When my young daughter was diagnosed with celiac disease at the age of ten, I had to learn all about gluten. The test to diagnose the disease was in itself a major undertaking. She was hospitalised and diagnosed via an endoscopic biopsy. A small camera was sent down a tube through her oesophagus to photograph her villi, the hair like microscopic strands that line the small intestine. These villi are meant to stand up straight and absorb nutrients.  My daughter’s villi were starting to flatten. Without the villi doing their job, the goodness in food passes straight through the intestines, and this causes symptoms such as stomach pain, diarrhoea, iron deficiency, and in effect sufferers end up with malnutrition because the nutrients pass through as waste. Gluten was the culprit, and she had to eliminate gluten from her diet immediately.

The value of the gluten-free industry is now heading towards a billion dollars. The sales of gluten-free products in the United States alone went from nearly US$1 billion in 2014 to a predicted US$2.3 billion by 2019. Parents with autistic children are turning to adopting a gluten-free and casein-free (GFCF) diet. There is currently no data on the number of children with autism in Indonesia, according to Melly Budhiman, a child psychiatrist and chairwoman of Indonesia Autism Foundation (YAI), but it was estimated by the Department of Mental Health in 2013 that there were around 112,000 sufferers aged between five and 19 years old. Reacting to the call, local Indonesian baby food manufacturers, Monde and Yummy Bites have introduced gluten-free rice crackers and biscuits.

Added to the increased demand for gluten-free products, there are two other conditions associated with gluten; gluten intolerance and wheat allergy. Demand for gluten-free products will keep rising, as there is no cure for celiac disease, much like other autoimmune diseases, such as Crohn’s disease or multiple sclerosis. The only way to manage the effects and symptoms of celiac disease is to follow a gluten-free diet for life.

Luckily, we are seeing more gluten-free sections in supermarkets and more gluten-free products in health food stores, and restaurants are beginning to identify gluten-free menu choices.  Airlines now offer gluten-free meals and even celebrities like Miley Cyrus, Oprah Winfrey, Chelsea Clinton, Lady Gaga and Drew Brees have declared that they are either temporarily or permanently off gluten.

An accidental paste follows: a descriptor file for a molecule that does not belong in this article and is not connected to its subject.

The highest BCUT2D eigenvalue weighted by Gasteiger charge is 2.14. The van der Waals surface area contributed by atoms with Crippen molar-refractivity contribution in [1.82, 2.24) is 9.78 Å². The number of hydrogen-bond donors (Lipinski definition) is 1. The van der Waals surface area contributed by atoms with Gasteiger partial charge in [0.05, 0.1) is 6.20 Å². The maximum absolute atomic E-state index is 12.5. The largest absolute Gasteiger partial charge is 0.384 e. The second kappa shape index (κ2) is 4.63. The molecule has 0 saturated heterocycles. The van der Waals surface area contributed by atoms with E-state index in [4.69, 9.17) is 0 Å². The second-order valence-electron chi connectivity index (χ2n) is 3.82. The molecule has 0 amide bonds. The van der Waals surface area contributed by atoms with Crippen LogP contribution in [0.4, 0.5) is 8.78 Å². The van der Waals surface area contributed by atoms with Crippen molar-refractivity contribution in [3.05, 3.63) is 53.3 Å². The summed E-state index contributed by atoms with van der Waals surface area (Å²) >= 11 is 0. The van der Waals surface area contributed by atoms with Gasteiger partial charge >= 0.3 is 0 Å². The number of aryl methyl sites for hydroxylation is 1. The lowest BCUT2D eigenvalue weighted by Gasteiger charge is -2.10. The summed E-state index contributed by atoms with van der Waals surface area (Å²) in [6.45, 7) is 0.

In response to interest in gluten-free products, the Indonesian government has updated the Control of Claims on Processed Food Labelling and Advertisements (2016) to include regulating gluten-free claims. According to the regulation, a product with the “gluten-free” claim contains less than 20mg/kg, while “low in gluten” indicates 21-100mg/kg. Food ingredients that are free from gluten include rice, cassava, corn, sweet potato, potato and soya.

Restaurants are listening to customers, and we now are seeing a growing trend to provide gluten-free options on the menus, with some restaurants taking it to the next level.  I met Mara Dowling in Ubud, Bali, the operational manager of Gluten Free Kitchen Cafe & Restaurant, and she spoke to me about her commitment to providing gluten-free food at her restaurant.

“My restaurant is 100 percent free of gluten. We no longer cook any food in the kitchen that contains gluten. The issue is, if you prepare and cook both gluten and gluten-free products in the kitchen, then your knives, utensils, baking dishes, cooking pans and your oven are all susceptible to cross-contamination. To make a claim you offer gluten-free items you must have a separate gluten-free oven and use separate implements,” Mara explained. “I re-branded my restaurant and bakery business six months ago. Gluten Free Kitchen Cafe & Restaurant is now a 100 percent gluten-free restaurant (formerly Warung Schnitzel), and my 100 percent gluten-free celiac bakery business is booming. We produce everything in our bakery and restaurant kitchen ourselves. I guarantee my gluten-free menu items and products are contaminant free and the word is spreading.  Leading five-star hotels in Bali buy from us, as well as villas and local restaurants. Our gluten-free bread, slices, pies and fresh pasta are flying out the door, plus we have a thriving home delivery service. We have spent years perfecting our gluten-free flour, pasta, desserts and slices. I invite all my restaurant diners to come to the kitchen and view my operation. I am committed to caring for my customers who suffer from celiac and wheat allergies.”

A gluten-free diet is not a fad diet, and it’s not going away. Indonesian author Lies Dahlia published her book, “Healthy Living with Gluten” (Hidup Sehat Tanpa Gluten) in 2014 and we are seeing the tides turn in Indonesia, with more choices on the supermarket shelves and more restaurants offering creative gluten-free choices. That’s good news for those who live with the issue of gluten and wheat allergies.

Story by Stephanie Brookes

Stephanie Brookes is a travel writer and blogger with tales from Indonesia and beyond.
Author of Indonesia’s Hidden Heritage

David Metcalf runs cultural photography tours in Indonesia and beyond. His photo gallery, Taksu Photo Gallery in Ubud, Bali is a showcase for beautiful photographic work from the many islands of Indonesia.

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